In 1425, Pope Martin V assigned Bettona to Malatesta III Baglioni of Perugia.  The town resisted.  When Malatesta III died in 1437, Pope Eugenius IV passed the lordship to Ridolfo I Baglioni, who took the town by force in 1439. 

However, the Baglioni failed to establish a secure position in Bettona in the 15th century, particularly because of the opposition of the Crispolti family, which had dual citizenship of Bettona and Perugia.  In 1448, Pope Nicholas V confirmed the Crispolti as lords of Bettona, although the reality was that the local council largely administered the city under the oversight of the papal Governor of Perugia. 

16th and 17th centuries

In 1500, soldiers of Cesare Borgia passed through Umbria and sacked some of its smaller towns, including Bettona.  In the winter of that year, Gianpaolo Baglioni, who was fighting in the Romagna for Cesare Borgia, returned to Perugia, where he faced attack from his enemies.  He captured Metello Crispolti, and discovered by torturing him that  Carlo Baglioni and Girolamo dalla Penna, Gianpaolo’s principle enemies, were waiting for him at Bettona.  He attacked them there but they managed to escape.  The priors of Bettona agreed not to shelter his enemies, including the Crispolti, in future, but this seems to have had little impact upon the position of the Crisploti in Bettona.  In 1506, the priors felt secure enough to write to Gian Paolo reminding him that their statutes prohibited “foreigners” from owning land in Bettona.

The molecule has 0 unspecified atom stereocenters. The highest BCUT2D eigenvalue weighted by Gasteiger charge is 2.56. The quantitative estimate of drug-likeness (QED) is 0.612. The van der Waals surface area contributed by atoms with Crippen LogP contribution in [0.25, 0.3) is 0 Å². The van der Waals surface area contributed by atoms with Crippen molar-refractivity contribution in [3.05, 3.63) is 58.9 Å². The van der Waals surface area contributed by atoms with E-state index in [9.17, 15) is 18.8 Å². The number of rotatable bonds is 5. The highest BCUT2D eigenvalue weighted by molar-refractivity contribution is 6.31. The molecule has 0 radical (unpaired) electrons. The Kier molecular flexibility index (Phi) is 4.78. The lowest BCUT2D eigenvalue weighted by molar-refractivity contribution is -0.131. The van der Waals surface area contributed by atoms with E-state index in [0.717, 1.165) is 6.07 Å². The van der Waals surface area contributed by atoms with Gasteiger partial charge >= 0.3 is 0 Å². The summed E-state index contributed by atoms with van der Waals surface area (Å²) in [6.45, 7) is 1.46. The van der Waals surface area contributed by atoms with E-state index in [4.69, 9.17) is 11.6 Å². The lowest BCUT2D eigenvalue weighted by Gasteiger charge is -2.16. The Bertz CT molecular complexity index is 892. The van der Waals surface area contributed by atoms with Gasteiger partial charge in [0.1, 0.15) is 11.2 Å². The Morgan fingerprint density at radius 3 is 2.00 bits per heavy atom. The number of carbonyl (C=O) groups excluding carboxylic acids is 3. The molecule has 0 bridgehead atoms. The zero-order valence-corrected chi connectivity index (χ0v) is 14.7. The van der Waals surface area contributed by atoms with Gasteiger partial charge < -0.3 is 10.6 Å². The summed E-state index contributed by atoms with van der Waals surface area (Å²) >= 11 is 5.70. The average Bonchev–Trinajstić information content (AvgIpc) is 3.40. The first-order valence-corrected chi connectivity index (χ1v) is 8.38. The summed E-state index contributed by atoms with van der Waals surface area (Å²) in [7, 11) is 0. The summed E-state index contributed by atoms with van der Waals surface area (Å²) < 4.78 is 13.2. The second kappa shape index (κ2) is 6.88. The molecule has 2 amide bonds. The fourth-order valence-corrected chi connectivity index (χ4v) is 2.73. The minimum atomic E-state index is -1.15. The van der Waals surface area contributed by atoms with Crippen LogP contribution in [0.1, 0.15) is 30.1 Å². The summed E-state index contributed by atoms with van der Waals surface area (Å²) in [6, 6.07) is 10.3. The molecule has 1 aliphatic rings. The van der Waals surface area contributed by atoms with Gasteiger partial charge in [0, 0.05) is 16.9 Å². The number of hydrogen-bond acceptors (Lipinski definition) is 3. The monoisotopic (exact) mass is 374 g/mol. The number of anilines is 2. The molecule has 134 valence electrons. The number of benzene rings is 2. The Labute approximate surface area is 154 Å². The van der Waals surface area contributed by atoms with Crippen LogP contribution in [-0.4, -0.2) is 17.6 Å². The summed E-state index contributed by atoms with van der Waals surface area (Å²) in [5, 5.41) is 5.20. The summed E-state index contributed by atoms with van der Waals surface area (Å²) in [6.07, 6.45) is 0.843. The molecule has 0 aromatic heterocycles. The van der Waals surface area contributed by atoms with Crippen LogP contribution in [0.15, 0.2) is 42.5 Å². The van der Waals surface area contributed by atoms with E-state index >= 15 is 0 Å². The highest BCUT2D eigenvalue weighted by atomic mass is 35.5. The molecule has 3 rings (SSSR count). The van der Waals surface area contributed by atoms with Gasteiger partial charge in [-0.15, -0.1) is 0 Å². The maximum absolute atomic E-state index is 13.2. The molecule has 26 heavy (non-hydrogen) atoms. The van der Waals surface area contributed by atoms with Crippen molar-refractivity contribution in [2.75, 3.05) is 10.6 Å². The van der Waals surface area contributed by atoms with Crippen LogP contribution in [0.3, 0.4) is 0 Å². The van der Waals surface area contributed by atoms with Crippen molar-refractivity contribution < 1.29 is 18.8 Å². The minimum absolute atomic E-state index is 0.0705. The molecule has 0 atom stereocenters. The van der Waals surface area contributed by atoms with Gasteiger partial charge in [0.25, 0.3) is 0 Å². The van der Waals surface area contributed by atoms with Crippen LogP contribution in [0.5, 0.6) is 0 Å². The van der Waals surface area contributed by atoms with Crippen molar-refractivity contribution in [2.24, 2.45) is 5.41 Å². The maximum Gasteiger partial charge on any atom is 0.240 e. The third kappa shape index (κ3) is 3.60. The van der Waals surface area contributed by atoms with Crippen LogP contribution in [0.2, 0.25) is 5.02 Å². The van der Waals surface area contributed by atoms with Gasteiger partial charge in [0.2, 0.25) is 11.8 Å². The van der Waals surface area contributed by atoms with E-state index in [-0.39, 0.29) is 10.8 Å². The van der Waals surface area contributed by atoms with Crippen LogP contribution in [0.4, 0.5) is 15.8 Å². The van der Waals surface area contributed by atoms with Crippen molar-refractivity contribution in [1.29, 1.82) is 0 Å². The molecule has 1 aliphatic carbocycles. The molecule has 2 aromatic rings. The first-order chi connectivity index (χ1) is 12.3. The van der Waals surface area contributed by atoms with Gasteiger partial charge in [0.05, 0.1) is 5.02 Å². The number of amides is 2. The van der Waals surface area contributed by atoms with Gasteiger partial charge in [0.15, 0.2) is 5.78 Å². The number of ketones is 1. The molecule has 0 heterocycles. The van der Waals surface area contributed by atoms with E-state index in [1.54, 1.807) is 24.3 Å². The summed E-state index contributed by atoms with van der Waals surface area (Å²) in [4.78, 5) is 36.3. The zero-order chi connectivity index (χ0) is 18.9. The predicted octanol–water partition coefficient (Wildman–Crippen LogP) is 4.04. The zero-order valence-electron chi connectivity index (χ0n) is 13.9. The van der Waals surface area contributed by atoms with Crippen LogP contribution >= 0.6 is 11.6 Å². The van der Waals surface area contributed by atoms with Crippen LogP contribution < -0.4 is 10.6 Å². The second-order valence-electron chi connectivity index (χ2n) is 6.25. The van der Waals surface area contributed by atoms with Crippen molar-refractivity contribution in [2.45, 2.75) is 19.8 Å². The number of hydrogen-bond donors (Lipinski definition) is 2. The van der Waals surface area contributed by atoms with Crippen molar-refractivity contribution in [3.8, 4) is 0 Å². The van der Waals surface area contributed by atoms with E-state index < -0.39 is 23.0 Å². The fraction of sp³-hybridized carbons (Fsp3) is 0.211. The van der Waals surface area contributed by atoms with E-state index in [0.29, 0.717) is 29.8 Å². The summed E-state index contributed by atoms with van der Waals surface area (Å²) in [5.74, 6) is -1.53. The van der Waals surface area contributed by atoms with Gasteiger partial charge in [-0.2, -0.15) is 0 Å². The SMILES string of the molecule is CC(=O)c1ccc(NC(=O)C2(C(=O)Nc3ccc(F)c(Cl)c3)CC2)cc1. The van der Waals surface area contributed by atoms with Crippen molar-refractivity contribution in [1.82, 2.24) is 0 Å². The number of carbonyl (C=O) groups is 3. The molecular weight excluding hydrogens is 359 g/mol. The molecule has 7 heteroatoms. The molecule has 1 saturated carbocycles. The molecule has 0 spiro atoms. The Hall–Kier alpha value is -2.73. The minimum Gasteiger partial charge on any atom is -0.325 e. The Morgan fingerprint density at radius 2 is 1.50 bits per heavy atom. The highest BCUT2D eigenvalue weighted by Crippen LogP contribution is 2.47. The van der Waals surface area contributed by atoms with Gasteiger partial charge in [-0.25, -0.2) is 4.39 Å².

In 1516, Pope Leo X gave Gian Paolo and his brother Gentile the title of Counts of Bettona as payment for their services as condottiere in his war against Duke Francesco Maria delle Rovere of Urbino.  They also acted as papal governors, and thus had almost total political control over the town: the Crispolti disappear from the communal records for a period.  During their absences, a lieutenant general administered the town on his behalf.

Leo X executed Gian Paolo Baglioni in 1520 and installed Gentile Baglioni as the puppet ruler of Perugia.  This obviously exacerbated the feud that had developed between Gentile and Gian Paolo’s sons, Orazio and Malatesta IV.  When Orazio was imprisoned in Rome in 1523, the commune of Bettona reasserted its independence, and the Crispolti began to feature once more in local affairs from 1525.  In October of that year, the priors wrote to Pope Clement VII denouncing the behaviour of the Baglioni and commending the Crisplolti as the naturally pre-eminent family of the town.

While Clement VII was compromised by the sack of Rome by Imperial troops in 1527, the feud between the Baglioni factions erupted into violence.  Orazio arranged the murder of Gentile Baglioni and also killed his supporters in Bettona, who included Perotto and Pietro Crispolti